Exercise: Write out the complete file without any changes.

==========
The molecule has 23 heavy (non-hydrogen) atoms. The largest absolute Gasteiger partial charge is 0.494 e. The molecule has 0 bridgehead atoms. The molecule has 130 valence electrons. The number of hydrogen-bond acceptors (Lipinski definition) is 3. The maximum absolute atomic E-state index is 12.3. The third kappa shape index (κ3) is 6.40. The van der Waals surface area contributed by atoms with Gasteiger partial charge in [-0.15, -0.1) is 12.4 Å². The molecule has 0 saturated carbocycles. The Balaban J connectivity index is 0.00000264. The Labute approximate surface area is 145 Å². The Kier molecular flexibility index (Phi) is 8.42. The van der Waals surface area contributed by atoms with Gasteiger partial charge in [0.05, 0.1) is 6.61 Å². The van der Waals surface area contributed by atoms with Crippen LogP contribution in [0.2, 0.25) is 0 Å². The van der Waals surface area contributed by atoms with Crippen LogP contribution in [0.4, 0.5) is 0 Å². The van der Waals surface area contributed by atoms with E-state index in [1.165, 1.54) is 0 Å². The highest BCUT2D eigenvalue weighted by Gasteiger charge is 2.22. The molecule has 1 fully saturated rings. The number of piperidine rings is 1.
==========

The molecule has 23 heavy (non-hydrogen) atoms. The largest absolute Gasteiger partial charge is 0.494 e. The molecule has 0 bridgehead atoms. The molecule has 130 valence electrons. The number of hydrogen-bond acceptors (Lipinski definition) is 3. The maximum absolute atomic E-state index is 12.3. The third kappa shape index (κ3) is 6.40. The van der Waals surface area contributed by atoms with Gasteiger partial charge in [-0.15, -0.1) is 12.4 Å². The molecule has 0 saturated carbocycles. The Balaban J connectivity index is 0.00000264. The Labute approximate surface area is 145 Å². The Kier molecular flexibility index (Phi) is 8.42. The van der Waals surface area contributed by atoms with Gasteiger partial charge in [0.05, 0.1) is 6.61 Å². The van der Waals surface area contributed by atoms with Crippen LogP contribution in [0.2, 0.25) is 0 Å². The van der Waals surface area contributed by atoms with Crippen LogP contribution in [0.4, 0.5) is 0 Å². The van der Waals surface area contributed by atoms with E-state index in [1.165, 1.54) is 0 Å². The highest BCUT2D eigenvalue weighted by Gasteiger charge is 2.22. The molecule has 1 fully saturated rings. The number of piperidine rings is 1.